Mars started to retrograde (move westward) toward the star Regulus in the constellation Leo last January 24. That happens whenever Earth is about to pass between the sun and Mars, which will happen on March 3, 2012. Mars has been brightening ever since retrograde motion began.

By the end of February, Mars will rise only 20 minutes after the Sun sets, so it will be easily seen by the time the sky darkens and will shine all-night long. By then Mars will have brightened to magnitude -1.2, nearly as bright as Sirius.


Notable Celestial Events in 2012

This year comes with its share of many remarkable skywatching events that we can participate in.  The most important is the rare transit of Venus across the face of the Sun in  June 2012. The next time this will occur again is in 2117. We have the unique opportunity to observe this. (A note to Philippine observers: We are in a good location for this event!)  Moreover, there’s also the Mercury elongation in February, Jupiter-Venus conjunction on March 13-15, the solar eclipses on May 21 and November 14 and  our favorite annual meteor showers.

The list below also contains some tips for Philippine observers.

Clear skies and happy observing! 🙂

February 20 – March 12 :  Best Chance to see Mercury

The planet Mercury will be far enough from the Sun’s glare to be visible shortly after sunset. Mercury will reach greatest elongation from the Sun on March 5, reaching a relatively bright magnitude of about -1. This will be your best chance to see the planet this year.

February 26 : Moon, Jupiter and Venus at Dusk

Look westward after sunset to see the moon and the dazzling planets Jupiter and Venus lighting up the western sky.

Moon, Venus and Jupiter | 6 pm | Manila

March 3 : Mars at Opposition

The red planet will be at its closest approach to Earth and its face will be fully illuminated by the Sun. This is the best time to view and photograph this planet. Mars will be an imposing naked-eye sight, shining at magnitude -1.2, just a bit dimmer than Sirius, the brightest star, and will be visible in the sky all night long.

March 14 : Conjunction of Venus and Jupiter

The two brightest planets in the sky will be within 3 degrees of each other in the evening sky. On March 25 and 25, the crescent Moon will be near the two planets, creating a dazzling evening spectacle.

March 26 : Crescent Moon, Jupiter and Venus line up at Dusk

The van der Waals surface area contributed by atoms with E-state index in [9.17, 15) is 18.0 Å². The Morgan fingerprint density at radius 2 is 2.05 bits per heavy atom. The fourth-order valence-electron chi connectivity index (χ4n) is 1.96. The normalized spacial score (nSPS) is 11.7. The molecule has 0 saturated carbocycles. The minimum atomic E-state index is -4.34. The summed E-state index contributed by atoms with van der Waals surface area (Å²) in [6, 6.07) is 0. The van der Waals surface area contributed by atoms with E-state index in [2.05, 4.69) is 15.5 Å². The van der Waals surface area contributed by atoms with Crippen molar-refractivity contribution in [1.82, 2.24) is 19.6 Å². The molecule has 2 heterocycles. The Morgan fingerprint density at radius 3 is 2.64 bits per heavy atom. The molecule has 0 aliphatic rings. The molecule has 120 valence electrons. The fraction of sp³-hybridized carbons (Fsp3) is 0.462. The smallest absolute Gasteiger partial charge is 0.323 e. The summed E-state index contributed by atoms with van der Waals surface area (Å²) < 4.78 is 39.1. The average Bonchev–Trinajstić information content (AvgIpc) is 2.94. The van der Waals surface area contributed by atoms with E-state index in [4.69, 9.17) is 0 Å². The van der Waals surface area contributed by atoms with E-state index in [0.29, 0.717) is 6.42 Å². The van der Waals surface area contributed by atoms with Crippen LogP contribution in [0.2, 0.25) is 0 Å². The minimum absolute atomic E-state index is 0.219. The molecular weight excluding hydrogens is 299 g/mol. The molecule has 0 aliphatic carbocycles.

Watch for the young waxing crescent moon and the planets Jupiter and Venus near each other in the west after sunset. The moon, Venus and Jupiter rank as the brightest, second- and third-brightest heavenly bodies of nighttime respectively. This will be last chance in 2012 that you will see them all-together at dusk.

moon, venus, jupiter - march 2012

March 27: Venus at Greatest Eastern Elongation

Venus reaches its greatest eastern elongation and will be separated from the Sun by 46°, its greatest apparent distance from the sun on our sky’s dome. Venus will set about three hours after sunset during this event. At this superb evening elongation for the Northern Hemisphere, Venus will stand above the setting sun. This is a good time to look out for the Schroter Effect, which predicts that dichotomy the 50% lit phase occurs a few days early for evening elongation.

April 3: Venus near the Pleiades

Venus will appear to the left of the Pleiades star cluster.  Especially with binoculars or a small telescope, this bright plant should appear swimming in a sea of stars.

April 15 : Saturn at Opposition

The ringed planet will be at its closest approach to Earth and its face will be fully illuminated by the Sun. This is the best time to view and photograph Saturn and its moons.

April 21, 22 : Lyrid Meteor Shower

The Lyrids are an average shower, usually producing about 20 meteors per hour at their peak. These meteors can produce bright dust trails that last for several seconds. The shower usually peaks on April 21 & 22, although some meteors can be visible from April 16 – 25. With no moon to get in the way this year, this really should be a good show. Look for meteors radiating from the constellation of Lyra after midnight.

*April 2012 is Global Astronomy Month!

May 21 : [Annular] Solar Eclipse

The path of annularity will begin in southern China and move east through Japan, the northern Pacific Ocean, and into the western United States. A partial eclipse will be visible throughout parts of eastern Asia and most of North America. (NASA Map and Eclipse Information) (Note: In the Philippines, we will be able to see a crescent sun at dawn.)

Partial Solar Eclipse | 6am | Manila

June 4 : Partial Lunar Eclipse

The eclipse will be visible throughout most of Asia, including the Philippines  Australia, the Pacific Ocean, and the Americas. (NASA Map and Eclipse Information) In the Philippines, we can observe this event as an eclipse at dusk, meaning we will be able to see an eclipsed moon rising.

eclipse magnitude:  37.6%
moonrise: 6:17 pm PHT
greatest eclipse: 7:03 pm PHT
partial eclipse ends: 8:07 pm PHT
penumbral eclipse ends: 9:19 pm PHT

(source: PAGASA)

June 4 Partial Lunar Eclipse | 7 pm | Manila

Go to http://shadowandsubstance.com/ to see an animation of the eclipse.

June 6 : Transit of Venus Across the Sun